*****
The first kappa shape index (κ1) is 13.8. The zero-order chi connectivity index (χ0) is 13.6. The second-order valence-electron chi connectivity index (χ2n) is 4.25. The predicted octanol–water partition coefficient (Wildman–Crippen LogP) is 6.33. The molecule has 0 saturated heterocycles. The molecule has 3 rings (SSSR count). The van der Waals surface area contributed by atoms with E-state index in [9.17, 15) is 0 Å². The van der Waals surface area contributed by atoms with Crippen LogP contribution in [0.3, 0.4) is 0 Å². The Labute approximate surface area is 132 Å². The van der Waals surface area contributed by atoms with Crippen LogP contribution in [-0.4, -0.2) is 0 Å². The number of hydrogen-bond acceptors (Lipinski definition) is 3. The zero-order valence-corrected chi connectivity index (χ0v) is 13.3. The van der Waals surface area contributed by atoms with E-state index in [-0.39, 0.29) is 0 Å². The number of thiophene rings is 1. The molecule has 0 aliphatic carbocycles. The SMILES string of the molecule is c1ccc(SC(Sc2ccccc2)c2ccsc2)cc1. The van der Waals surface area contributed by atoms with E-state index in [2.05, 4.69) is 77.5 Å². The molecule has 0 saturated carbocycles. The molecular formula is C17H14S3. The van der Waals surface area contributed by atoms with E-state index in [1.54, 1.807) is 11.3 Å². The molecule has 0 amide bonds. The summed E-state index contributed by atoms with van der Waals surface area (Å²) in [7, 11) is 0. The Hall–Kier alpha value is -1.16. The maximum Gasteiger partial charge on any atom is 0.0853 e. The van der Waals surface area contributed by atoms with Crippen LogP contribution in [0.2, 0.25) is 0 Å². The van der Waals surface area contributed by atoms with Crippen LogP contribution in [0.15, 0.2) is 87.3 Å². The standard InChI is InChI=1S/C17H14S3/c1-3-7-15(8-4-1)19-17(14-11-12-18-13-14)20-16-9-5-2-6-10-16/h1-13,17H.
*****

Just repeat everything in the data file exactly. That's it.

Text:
The first kappa shape index (κ1) is 13.8. The zero-order chi connectivity index (χ0) is 13.6. The second-order valence-electron chi connectivity index (χ2n) is 4.25. The predicted octanol–water partition coefficient (Wildman–Crippen LogP) is 6.33. The molecule has 0 saturated heterocycles. The molecule has 3 rings (SSSR count). The van der Waals surface area contributed by atoms with E-state index in [9.17, 15) is 0 Å². The van der Waals surface area contributed by atoms with Crippen LogP contribution in [0.3, 0.4) is 0 Å². The Labute approximate surface area is 132 Å². The van der Waals surface area contributed by atoms with Crippen LogP contribution in [-0.4, -0.2) is 0 Å². The number of hydrogen-bond acceptors (Lipinski definition) is 3. The zero-order valence-corrected chi connectivity index (χ0v) is 13.3. The van der Waals surface area contributed by atoms with E-state index in [-0.39, 0.29) is 0 Å². The number of thiophene rings is 1. The molecule has 0 aliphatic carbocycles. The SMILES string of the molecule is c1ccc(SC(Sc2ccccc2)c2ccsc2)cc1. The van der Waals surface area contributed by atoms with E-state index in [2.05, 4.69) is 77.5 Å². The molecule has 0 saturated carbocycles. The molecular formula is C17H14S3. The van der Waals surface area contributed by atoms with E-state index in [1.54, 1.807) is 11.3 Å². The molecule has 0 amide bonds. The summed E-state index contributed by atoms with van der Waals surface area (Å²) in [7, 11) is 0. The Hall–Kier alpha value is -1.16. The maximum Gasteiger partial charge on any atom is 0.0853 e. The van der Waals surface area contributed by atoms with Crippen LogP contribution in [0.2, 0.25) is 0 Å². The van der Waals surface area contributed by atoms with Crippen LogP contribution in [0.15, 0.2) is 87.3 Å². The standard InChI is InChI=1S/C17H14S3/c1-3-7-15(8-4-1)19-17(14-11-12-18-13-14)20-16-9-5-2-6-10-16/h1-13,17H.